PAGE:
Fri, Nov 30, 2018 - Page 11 News List

TSMC on verge of taking Intel’s chipmaking crown

PARADIGM SHIFT:While Intel focused on PC and server chips, the advent of the smartphone provided TSMC with a chance to relentlessly improve its technical know-how

Bloomberg

For more than 30 years, Intel Corp has dominated chipmaking, producing the most important component in the bulk of the world’s computers. That run is now under threat from a company many Americans have never heard of.

Taiwan Semiconductor Manufacturing Co (TSMC, 台積電) was created in 1987 to churn out chips for companies that lacked the money to build their own facilities. The approach was famously dismissed at the time by Advanced Micro Devices Inc (AMD) founder Jerry Sanders.

“Real men have fabs,” Sanders said at a conference, using industry lingo for factories.

These days, ridicule has given way to envy as TSMC plants have risen to challenge Intel at the pinnacle of the US$400 billion industry.

AMD has chosen TSMC to make its most advanced processors, having spun off its own struggling factories years before.

TSMC’s threat to Intel reflects a sea change in chipmaking that has seen one company after another hire TSMC to manufacture the chips they design.

Hsinchu-based TSMC has scores of clients, including tech giants Apple Inc and Qualcomm Inc, second-tier players like AMD and minnows such as Ampere Computing LLC.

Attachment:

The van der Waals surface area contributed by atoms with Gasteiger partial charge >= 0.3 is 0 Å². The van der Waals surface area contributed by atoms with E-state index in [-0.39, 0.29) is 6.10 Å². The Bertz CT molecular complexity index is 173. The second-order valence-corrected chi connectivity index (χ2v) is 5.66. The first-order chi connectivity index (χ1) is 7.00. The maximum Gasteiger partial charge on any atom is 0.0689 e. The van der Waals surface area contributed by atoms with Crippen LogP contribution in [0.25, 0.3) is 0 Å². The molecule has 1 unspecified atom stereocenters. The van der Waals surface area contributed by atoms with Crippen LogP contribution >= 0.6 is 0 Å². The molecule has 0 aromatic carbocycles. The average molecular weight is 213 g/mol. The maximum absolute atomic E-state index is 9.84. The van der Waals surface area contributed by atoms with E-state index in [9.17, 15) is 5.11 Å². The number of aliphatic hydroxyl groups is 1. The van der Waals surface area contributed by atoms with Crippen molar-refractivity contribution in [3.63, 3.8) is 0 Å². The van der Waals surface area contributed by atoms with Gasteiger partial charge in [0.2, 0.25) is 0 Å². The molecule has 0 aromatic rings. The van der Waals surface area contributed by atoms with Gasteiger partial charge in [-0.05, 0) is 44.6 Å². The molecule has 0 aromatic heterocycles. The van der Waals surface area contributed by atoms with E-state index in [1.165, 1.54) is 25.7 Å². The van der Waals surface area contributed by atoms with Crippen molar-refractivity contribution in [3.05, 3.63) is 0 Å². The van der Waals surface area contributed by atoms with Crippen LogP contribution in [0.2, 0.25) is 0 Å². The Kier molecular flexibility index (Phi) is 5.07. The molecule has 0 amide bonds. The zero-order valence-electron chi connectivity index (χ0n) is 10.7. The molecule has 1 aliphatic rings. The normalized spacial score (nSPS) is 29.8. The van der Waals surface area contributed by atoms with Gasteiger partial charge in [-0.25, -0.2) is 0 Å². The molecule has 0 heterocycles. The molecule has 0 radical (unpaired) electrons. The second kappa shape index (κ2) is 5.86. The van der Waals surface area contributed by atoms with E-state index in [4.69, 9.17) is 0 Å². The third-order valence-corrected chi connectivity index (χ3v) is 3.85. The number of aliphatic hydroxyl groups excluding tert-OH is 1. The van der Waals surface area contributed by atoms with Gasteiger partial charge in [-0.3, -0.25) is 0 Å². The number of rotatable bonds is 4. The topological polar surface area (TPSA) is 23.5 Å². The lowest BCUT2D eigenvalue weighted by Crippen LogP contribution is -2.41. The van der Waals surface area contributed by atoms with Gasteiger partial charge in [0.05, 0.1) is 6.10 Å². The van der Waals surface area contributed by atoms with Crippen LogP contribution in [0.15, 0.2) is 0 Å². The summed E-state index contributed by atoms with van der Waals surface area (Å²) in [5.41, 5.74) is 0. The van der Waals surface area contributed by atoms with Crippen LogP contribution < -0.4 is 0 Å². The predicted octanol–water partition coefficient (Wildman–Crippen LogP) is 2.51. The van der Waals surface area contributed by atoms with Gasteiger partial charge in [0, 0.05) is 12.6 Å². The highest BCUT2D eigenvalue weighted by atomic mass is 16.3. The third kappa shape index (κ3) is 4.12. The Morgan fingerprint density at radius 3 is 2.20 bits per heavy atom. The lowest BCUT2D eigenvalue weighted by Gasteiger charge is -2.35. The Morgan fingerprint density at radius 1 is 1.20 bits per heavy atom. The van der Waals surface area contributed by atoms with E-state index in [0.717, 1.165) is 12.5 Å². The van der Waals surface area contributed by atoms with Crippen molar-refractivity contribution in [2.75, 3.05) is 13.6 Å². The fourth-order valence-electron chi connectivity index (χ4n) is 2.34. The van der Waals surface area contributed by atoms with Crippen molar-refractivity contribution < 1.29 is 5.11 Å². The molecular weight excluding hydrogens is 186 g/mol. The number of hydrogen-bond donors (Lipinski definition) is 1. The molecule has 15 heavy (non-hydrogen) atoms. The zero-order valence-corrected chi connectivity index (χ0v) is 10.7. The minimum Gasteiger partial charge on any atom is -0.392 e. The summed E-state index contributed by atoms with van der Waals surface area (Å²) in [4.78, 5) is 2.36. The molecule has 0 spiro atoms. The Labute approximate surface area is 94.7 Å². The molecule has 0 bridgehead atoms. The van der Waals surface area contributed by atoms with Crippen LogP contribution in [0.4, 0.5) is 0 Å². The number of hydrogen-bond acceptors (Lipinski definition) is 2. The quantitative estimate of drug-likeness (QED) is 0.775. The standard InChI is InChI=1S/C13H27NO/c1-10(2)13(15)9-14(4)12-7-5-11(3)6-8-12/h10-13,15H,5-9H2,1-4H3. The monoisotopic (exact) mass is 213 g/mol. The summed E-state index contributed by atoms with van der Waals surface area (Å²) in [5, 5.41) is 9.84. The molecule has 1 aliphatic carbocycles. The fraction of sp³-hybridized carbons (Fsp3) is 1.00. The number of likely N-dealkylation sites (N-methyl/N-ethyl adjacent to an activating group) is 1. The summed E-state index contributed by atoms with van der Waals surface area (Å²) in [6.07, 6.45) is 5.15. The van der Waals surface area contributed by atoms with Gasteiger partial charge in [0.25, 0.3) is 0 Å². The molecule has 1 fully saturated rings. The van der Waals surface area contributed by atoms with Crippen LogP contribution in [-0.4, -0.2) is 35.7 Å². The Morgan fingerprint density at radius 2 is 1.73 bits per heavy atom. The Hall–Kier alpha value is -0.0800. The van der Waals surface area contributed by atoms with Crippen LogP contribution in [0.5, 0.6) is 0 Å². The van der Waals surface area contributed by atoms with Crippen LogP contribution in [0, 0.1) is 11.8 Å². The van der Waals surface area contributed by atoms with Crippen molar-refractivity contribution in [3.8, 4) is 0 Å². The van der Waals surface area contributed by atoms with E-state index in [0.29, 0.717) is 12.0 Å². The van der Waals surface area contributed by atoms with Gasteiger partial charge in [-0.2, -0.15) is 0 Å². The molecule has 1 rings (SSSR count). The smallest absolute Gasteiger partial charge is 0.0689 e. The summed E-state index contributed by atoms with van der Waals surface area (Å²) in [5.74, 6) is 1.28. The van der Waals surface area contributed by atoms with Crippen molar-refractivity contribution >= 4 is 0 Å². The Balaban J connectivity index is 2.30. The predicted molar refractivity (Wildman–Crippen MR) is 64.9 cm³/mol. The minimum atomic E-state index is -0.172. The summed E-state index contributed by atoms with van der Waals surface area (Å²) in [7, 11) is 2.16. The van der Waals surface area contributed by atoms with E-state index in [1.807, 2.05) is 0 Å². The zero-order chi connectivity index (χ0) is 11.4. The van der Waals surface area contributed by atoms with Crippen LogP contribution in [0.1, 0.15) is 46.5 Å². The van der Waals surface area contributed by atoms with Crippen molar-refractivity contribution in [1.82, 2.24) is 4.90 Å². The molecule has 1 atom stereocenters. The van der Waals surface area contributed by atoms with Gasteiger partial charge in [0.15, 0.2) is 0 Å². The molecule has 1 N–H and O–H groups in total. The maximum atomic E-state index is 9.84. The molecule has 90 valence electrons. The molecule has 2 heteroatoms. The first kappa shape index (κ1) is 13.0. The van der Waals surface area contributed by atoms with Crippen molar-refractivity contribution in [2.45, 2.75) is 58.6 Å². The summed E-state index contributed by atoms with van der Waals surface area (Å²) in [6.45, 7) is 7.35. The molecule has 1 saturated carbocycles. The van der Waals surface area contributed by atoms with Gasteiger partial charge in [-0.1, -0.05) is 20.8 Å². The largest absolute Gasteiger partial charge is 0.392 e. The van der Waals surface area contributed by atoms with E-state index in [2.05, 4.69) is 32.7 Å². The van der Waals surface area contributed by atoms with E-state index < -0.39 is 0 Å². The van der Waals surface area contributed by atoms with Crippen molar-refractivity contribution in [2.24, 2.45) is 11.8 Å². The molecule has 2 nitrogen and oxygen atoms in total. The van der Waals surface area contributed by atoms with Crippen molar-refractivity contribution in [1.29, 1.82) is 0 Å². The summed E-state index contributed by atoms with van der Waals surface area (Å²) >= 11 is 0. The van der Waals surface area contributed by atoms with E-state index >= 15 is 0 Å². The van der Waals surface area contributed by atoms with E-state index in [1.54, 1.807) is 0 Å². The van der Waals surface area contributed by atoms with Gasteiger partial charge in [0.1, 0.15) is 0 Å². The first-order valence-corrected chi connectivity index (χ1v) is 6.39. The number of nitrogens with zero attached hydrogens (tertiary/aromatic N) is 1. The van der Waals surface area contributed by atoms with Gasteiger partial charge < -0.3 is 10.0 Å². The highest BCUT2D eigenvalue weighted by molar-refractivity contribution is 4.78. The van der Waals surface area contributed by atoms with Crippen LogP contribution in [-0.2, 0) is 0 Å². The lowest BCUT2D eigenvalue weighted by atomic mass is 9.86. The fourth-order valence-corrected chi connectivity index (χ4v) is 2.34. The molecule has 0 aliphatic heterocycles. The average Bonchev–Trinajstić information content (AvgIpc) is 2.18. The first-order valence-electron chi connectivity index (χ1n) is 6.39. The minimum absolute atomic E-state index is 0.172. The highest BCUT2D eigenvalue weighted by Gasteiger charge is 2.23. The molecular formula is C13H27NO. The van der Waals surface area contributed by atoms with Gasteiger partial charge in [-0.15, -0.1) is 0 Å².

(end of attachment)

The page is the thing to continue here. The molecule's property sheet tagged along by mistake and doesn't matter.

The explosion of components built this way has given TSMC the technical know-how needed to churn out the smallest, most efficient and powerful chips in the highest volumes.

“It’s a once-in-a-50-year situation,” said Renee James, the former No. 2 at Intel who heads start-up Ampere.

Her company is less than two years old and yet it is going after Intel’s dominant server chip business. That Ampere thinks it can compete is a testament to stumbles by Intel and TSMC’s ability to benefit from those mistakes.

It has been a decade since Intel faced major competition and its 90 percent revenue share in computer processing is again to deliver record results this year.

However, some on Wall Street are concerned, and rivals are emboldened, because TSMC has a real chance to replace Intel as the best chipmaker in the business.

Last year, the Taiwanese company amassed a bigger market value than its US rival for the first time.

What Intel investors really worry about is that the largest Internet companies will start making their own chips.

Earlier this week, Amazon.com Inc, the biggest cloud-computing company, announced its first in-house server processor.

The Graviton is made by TSMC and it supports a new version of Amazon’s service that is more than 40 percent cheaper than a similar offering powered by Intel chips, the company said.

Without TSMC’s capabilities, Amazon would not have the option to go it alone, Amazon Web Services Inc vice president Matt Garman said.

“More competition in this space is great,” he said.

Production bragging rights in semiconductors are judged by the width of the space between lines on the tiny circuits that give chips their function. Shrinking that gap — measured in nanometers, or billionths of a meter — gives designers the ability to make chips that count faster, use less power, store more data or simply cost less.

In the highest-end processors, where Intel makes most of its money, space is at a premium. A Xeon server processor crams billions of transistors into an area the size of a postage stamp.

Intel was the first to use 14-nanometer technology at scale in 2013, Goldman Sachs Group Inc said.

It will not have a 10-nanometer process ready for prime time until the end of next year — by far the longest wait in its history.

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